Tighter planning rules 'not the answer'
The government has told legislators the Town Planning Ordinance is not the 'most appropriate tool' to control illegal dumping.
This was its response to suggestions raised by a Legislative Council subcommittee studying fly-tipping during six rounds of meetings with officials since March.
One option raised by the lawmakers was to extend town planning controls - such as a presumption against land-filling unless approval is granted - to areas not covered by development permission area plans.
These blueprints used by the Planning Department to enforce restrictions do not cover all areas.
But a report released by the subcommittee yesterday quoted the government as saying that the extension was not the 'most appropriate tool' because most land not covered by the plan was government-owned and already covered by other forms of land control.
The government also said such an extension would require enormous manpower for enforcement and might prolong the development process.
'To overhaul the planning regime to forestall a particular form of illegal or unauthorised activities would have far-reaching implications,' the government told the subcommittee.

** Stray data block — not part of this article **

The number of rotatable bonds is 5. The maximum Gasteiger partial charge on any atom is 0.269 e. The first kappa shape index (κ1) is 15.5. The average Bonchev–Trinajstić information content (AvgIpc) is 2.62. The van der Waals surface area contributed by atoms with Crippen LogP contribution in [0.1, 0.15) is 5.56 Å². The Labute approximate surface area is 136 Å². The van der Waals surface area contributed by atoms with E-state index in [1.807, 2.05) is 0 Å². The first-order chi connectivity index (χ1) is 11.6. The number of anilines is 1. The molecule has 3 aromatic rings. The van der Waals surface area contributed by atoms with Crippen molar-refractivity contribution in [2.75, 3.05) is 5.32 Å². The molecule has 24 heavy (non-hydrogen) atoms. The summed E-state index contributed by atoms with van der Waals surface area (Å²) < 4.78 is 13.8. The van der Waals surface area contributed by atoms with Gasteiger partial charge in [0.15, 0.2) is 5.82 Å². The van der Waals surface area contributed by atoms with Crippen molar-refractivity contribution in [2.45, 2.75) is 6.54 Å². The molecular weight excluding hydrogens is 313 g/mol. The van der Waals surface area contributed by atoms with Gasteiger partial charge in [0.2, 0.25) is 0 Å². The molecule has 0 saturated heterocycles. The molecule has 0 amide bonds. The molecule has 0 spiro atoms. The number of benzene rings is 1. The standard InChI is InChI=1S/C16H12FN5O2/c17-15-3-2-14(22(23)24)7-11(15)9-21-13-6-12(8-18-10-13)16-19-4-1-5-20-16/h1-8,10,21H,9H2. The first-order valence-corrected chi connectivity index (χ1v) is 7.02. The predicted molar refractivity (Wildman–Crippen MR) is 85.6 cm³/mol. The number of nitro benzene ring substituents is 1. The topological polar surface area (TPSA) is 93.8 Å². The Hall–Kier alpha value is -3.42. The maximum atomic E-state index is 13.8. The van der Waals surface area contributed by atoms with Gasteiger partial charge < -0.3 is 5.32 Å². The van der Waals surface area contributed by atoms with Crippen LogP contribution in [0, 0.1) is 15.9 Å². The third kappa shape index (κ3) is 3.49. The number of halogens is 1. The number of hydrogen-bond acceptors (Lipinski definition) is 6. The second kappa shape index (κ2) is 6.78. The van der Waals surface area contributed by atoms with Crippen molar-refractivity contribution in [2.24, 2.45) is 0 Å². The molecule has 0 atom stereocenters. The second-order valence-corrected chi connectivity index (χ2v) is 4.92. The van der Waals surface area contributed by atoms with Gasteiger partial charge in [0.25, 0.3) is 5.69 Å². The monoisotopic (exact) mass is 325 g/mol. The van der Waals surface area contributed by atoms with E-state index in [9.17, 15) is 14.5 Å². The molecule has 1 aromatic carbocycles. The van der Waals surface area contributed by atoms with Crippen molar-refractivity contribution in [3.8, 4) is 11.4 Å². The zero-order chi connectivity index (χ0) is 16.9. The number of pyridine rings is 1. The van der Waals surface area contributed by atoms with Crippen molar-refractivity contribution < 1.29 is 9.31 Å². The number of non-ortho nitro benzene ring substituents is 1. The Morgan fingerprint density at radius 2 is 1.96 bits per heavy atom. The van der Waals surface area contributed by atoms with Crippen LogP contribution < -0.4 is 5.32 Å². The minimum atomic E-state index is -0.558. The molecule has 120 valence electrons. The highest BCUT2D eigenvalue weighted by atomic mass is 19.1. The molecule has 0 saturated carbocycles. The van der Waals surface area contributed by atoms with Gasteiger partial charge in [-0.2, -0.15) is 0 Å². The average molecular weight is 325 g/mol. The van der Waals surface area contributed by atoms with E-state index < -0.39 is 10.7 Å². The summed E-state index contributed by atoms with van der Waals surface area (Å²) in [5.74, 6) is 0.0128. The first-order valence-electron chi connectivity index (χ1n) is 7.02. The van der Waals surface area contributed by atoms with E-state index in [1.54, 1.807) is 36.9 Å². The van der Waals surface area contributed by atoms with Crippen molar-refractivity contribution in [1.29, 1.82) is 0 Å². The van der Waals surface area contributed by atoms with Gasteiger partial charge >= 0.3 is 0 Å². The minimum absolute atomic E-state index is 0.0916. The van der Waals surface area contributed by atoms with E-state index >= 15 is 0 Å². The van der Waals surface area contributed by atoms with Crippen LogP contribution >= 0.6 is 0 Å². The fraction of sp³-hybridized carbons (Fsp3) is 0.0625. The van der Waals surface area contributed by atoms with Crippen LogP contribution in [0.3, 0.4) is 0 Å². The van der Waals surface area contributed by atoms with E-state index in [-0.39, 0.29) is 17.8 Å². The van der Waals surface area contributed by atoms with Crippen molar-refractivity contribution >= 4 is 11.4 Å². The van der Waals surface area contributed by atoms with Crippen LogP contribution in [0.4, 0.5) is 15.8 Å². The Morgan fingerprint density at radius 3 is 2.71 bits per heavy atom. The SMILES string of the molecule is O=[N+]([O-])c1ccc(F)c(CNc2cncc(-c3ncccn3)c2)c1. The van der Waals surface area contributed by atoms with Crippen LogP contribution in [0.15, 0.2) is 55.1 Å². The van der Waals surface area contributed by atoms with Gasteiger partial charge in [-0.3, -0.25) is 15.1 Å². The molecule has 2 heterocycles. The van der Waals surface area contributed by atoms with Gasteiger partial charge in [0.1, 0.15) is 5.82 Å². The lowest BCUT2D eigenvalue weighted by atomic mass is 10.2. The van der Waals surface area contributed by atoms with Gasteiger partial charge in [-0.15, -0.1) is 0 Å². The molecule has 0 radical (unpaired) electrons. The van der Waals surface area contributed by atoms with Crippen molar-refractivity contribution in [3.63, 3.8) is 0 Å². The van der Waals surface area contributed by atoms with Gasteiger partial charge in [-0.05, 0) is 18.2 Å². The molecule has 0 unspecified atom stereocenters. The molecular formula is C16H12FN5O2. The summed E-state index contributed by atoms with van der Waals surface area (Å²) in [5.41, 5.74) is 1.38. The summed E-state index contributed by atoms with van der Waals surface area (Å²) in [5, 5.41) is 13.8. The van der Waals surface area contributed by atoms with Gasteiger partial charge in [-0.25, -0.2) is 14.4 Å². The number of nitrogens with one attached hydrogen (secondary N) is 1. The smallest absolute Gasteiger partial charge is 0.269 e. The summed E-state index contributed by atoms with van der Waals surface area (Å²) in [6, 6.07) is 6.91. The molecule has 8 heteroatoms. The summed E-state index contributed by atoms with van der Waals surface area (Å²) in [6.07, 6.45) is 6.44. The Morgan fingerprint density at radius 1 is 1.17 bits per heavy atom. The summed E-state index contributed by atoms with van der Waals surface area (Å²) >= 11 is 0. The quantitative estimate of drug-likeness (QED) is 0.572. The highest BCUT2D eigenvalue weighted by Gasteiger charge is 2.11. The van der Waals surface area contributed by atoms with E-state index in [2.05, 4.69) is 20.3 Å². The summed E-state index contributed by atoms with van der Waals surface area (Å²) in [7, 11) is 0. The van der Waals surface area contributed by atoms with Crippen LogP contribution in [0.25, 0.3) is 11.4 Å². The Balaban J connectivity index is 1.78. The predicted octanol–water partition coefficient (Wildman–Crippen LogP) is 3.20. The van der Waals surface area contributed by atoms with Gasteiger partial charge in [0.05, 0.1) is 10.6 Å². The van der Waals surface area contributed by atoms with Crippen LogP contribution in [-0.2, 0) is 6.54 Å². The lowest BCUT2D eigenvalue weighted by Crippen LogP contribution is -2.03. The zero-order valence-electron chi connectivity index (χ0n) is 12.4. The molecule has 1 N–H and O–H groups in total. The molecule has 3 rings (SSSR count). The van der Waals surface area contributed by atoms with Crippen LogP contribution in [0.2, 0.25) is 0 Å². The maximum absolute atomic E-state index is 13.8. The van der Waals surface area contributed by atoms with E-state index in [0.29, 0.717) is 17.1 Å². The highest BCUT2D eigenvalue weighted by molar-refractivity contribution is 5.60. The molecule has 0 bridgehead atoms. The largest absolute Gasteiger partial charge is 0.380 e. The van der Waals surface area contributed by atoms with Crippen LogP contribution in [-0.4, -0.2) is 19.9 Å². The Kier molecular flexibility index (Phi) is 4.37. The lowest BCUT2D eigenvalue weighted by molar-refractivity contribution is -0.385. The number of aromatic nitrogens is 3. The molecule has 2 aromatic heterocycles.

Publication of the report comes little more than a month ahead of a deadline set by the Planning Department for land in Sheung Shui covered by illicitly dumped construction waste to be restored to its original condition.
Landowners at Ho Sheung Heung village have been given until the end of next month to clear the waste and grow grass on the land.
The gently worded 11-page report summarised the exchanges of views between the lawmakers and officials on possible options to strengthen regulations on deliberate environmental damage.
The report also said the Environmental Protection Department was considering the subcommittee's suggestion that written authorisation be required from landowners for dumping of construction waste on private land.
But the department did not give a timetable, saying time was needed to study the proposals and consult the Heung Yee Kuk, which represents the interests of indigenous New Territories residents, as well as district councils.
The government was also in talks with the Hong Kong Construction Association to introduce the trip-ticket system - used at government sites to ensure waste is unloaded only at authorised dumps - in private works projects. But the association said it only supported a voluntary scheme and was now drafting guidelines on that.